Update: From bad to worse. In addition to the below, a new Fairleigh Dickinson poll shows just 26 percent of New Jerseyans approve of Christie. That's his lowest approval rating to date -- in any poll -- and down from a high of 77 percent after Hurricane Sandy.

A few other findings:

  • "Moreover, half (49%) now say they dislike everything about Governor Christie, up from thirty-nine percent when the same question was last asked almost a year ago."
  • "Forty-six percent say the work on behalf of Trump has hurt their opinion of the Governor, with 47 percent who say it has made no difference. Only six percent say it actually helped his image."

"Saturday Night Live" had a little bit of fun at Chris Christie's expense — again — over the weekend. In its cold open, the show poked fun at the idea that Christie might be directing Donald Trump's vice presidential search in a very specific direction.

Christie runs through a number of options that are deemed not quite the right fit, and then gets to a bunch of Republicans who have insisted they're not interested. By the end of it, basically the only option appears to be — you guessed it — Chris Christie.

It's certainly a possible outcome; we even have Christie as our No. 1 likeliest pick. After all, Christie was a big early endorser for Trump, jumping on-board when many other Republicans still hoped Trump would quietly (or even loudly) fade away. Trump also says he wants a VP with political experience, which Christie certainly has. And at the risk of being understated here, the two men share some of the same sensibilities.

Indeed, it would be the New Jersey-est presidential ticket in history. The only problem is that New Jersey really, really doesn't like Chris Christie.

A poll out Wednesday from Quinnipiac University showed Christie's approval rating hitting a new low and also being the lowest of any governor in the history of the pollster's surveys across nine states. More than twice as many New Jerseyans disapproved of Christie (64 percent) as approved of him (29 percent).

Christie still has some goodwill among Republicans in the state — 59 percent approve versus 34 percent who disapprove — but independents oppose him by a striking 66 to 26 margin.

And here's the rub: Basically nobody thinks Trump should pick Christie as his second-in-command. Nearly three-fourths of the state (72 percent) and even 64 percent of Republicans say Trump shouldn't pick Christie. Just 27 percent of Republicans want Christie on the GOP ticket.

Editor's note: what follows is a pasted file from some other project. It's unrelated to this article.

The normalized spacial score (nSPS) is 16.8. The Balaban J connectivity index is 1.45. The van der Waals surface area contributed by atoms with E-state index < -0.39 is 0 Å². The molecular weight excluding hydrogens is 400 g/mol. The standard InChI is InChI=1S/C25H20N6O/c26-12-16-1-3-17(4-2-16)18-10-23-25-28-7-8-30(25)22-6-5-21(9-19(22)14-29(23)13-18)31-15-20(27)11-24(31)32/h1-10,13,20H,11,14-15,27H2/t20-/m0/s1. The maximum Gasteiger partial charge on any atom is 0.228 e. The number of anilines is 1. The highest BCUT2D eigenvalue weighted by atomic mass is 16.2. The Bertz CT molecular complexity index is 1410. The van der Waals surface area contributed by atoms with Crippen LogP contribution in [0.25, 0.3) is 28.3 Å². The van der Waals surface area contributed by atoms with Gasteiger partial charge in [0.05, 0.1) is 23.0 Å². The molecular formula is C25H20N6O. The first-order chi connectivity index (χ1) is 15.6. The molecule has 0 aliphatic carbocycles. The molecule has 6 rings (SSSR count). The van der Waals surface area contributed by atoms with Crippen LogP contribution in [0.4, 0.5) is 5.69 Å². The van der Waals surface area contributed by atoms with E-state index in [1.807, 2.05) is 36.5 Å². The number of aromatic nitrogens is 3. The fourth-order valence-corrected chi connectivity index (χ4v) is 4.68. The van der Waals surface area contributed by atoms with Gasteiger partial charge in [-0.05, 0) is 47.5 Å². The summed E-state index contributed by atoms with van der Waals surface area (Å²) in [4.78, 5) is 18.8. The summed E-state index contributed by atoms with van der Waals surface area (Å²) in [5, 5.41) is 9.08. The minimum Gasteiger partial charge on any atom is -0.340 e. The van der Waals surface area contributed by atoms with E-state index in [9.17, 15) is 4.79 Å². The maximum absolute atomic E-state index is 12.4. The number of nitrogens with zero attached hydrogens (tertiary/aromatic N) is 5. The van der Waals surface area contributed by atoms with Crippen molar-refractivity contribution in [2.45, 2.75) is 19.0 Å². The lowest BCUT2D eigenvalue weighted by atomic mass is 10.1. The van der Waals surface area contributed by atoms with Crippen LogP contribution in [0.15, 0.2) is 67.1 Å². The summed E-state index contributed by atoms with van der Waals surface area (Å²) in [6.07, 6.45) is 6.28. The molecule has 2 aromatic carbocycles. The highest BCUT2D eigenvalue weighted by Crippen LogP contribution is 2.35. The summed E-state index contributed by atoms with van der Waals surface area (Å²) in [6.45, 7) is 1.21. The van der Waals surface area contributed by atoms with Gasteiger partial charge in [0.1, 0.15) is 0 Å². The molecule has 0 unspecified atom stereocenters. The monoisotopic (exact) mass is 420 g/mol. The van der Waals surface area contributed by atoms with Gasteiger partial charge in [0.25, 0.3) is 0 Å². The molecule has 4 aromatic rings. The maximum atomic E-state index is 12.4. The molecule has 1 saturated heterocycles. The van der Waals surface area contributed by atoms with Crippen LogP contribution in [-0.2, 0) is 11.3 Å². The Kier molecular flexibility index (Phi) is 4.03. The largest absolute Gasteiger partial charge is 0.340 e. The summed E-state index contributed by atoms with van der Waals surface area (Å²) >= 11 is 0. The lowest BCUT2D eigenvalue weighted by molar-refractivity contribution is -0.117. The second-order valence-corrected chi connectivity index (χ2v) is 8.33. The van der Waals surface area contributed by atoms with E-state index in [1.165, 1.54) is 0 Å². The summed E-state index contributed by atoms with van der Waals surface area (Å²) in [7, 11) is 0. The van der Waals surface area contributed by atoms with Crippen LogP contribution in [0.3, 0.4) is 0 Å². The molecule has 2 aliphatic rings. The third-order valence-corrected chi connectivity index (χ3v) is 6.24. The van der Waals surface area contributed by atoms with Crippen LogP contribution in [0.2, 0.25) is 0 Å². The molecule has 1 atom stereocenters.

None of which perhaps matters to Trump. Winning New Jersey isn't exactly part of the GOP road map to the presidency, and vice presidential picks are often about how a No. 2 complements a presidential candidate rather than how they help them win. See: Cheney, Dick; and Biden, Joseph.

What's more, it's not unusual for home-state residents to be lukewarm to the idea of their politicians running for the White House. I even wrote this headline last year: "Breaking: No state ever wanted its politician to run for president."

Indeed, back in 2013, the then-hugely popular Christie was actually one of few pols whose home states gave them the go-ahead to pursue national office — but only by a small margin.


That remains true, but the 72 percent of New Jerseyans who want no part of a Christie-for-Vice President campaign would still rank among the highest on the above chart. It's similar to the percentage of Alaskans who wanted Sarah Palin to run for president and Texans who wanted Rick Perry to try again after a 2012 campaign that has come to be defined by one word: Oops.

Indeed, even if you just take the two-thirds of Republicans who don't want Christie to run for VP, his don't-run number would be pretty high up on that scale.

All of which is to say, Trump very well might pick Christie, but he wouldn't be adding someone who does much to improve his image problem. Christie's stock as a politician has perhaps never been lower.